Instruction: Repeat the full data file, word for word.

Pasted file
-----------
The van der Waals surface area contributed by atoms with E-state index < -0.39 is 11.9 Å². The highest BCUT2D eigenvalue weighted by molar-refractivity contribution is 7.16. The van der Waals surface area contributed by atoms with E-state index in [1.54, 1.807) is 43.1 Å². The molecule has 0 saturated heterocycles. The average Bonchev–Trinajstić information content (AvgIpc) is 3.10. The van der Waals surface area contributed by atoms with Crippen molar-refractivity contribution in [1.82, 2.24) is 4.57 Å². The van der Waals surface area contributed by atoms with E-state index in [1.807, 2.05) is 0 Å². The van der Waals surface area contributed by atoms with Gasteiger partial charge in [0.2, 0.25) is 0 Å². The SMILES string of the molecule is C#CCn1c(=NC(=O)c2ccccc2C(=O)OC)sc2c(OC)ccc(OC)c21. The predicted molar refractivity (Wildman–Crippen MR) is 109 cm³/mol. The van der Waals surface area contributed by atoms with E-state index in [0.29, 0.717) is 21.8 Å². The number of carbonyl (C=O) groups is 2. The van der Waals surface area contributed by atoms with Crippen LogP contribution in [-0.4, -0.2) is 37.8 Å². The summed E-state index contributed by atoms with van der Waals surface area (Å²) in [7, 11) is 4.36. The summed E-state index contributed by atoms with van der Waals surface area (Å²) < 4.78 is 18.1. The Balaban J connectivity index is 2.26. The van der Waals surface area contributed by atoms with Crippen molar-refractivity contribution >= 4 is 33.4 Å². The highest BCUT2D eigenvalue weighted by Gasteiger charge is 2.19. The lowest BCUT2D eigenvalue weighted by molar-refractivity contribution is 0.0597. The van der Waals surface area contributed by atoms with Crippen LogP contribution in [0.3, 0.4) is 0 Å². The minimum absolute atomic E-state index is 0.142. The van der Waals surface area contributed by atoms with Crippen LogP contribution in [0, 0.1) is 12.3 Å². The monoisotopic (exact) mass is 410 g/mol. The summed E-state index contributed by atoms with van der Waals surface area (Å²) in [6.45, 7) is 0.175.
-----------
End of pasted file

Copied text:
The van der Waals surface area contributed by atoms with E-state index < -0.39 is 11.9 Å². The highest BCUT2D eigenvalue weighted by molar-refractivity contribution is 7.16. The van der Waals surface area contributed by atoms with E-state index in [1.54, 1.807) is 43.1 Å². The molecule has 0 saturated heterocycles. The average Bonchev–Trinajstić information content (AvgIpc) is 3.10. The van der Waals surface area contributed by atoms with Crippen molar-refractivity contribution in [1.82, 2.24) is 4.57 Å². The van der Waals surface area contributed by atoms with E-state index in [1.807, 2.05) is 0 Å². The van der Waals surface area contributed by atoms with Gasteiger partial charge in [0.2, 0.25) is 0 Å². The SMILES string of the molecule is C#CCn1c(=NC(=O)c2ccccc2C(=O)OC)sc2c(OC)ccc(OC)c21. The predicted molar refractivity (Wildman–Crippen MR) is 109 cm³/mol. The van der Waals surface area contributed by atoms with E-state index in [0.29, 0.717) is 21.8 Å². The number of carbonyl (C=O) groups is 2. The van der Waals surface area contributed by atoms with Crippen LogP contribution in [-0.4, -0.2) is 37.8 Å². The summed E-state index contributed by atoms with van der Waals surface area (Å²) in [7, 11) is 4.36. The summed E-state index contributed by atoms with van der Waals surface area (Å²) < 4.78 is 18.1. The Balaban J connectivity index is 2.26. The van der Waals surface area contributed by atoms with Crippen molar-refractivity contribution >= 4 is 33.4 Å². The highest BCUT2D eigenvalue weighted by Gasteiger charge is 2.19. The lowest BCUT2D eigenvalue weighted by molar-refractivity contribution is 0.0597. The van der Waals surface area contributed by atoms with Crippen LogP contribution in [0.3, 0.4) is 0 Å². The minimum absolute atomic E-state index is 0.142. The van der Waals surface area contributed by atoms with Crippen LogP contribution in [0, 0.1) is 12.3 Å². The monoisotopic (exact) mass is 410 g/mol. The summed E-state index contributed by atoms with van der Waals surface area (Å²) in [6.45, 7) is 0.175.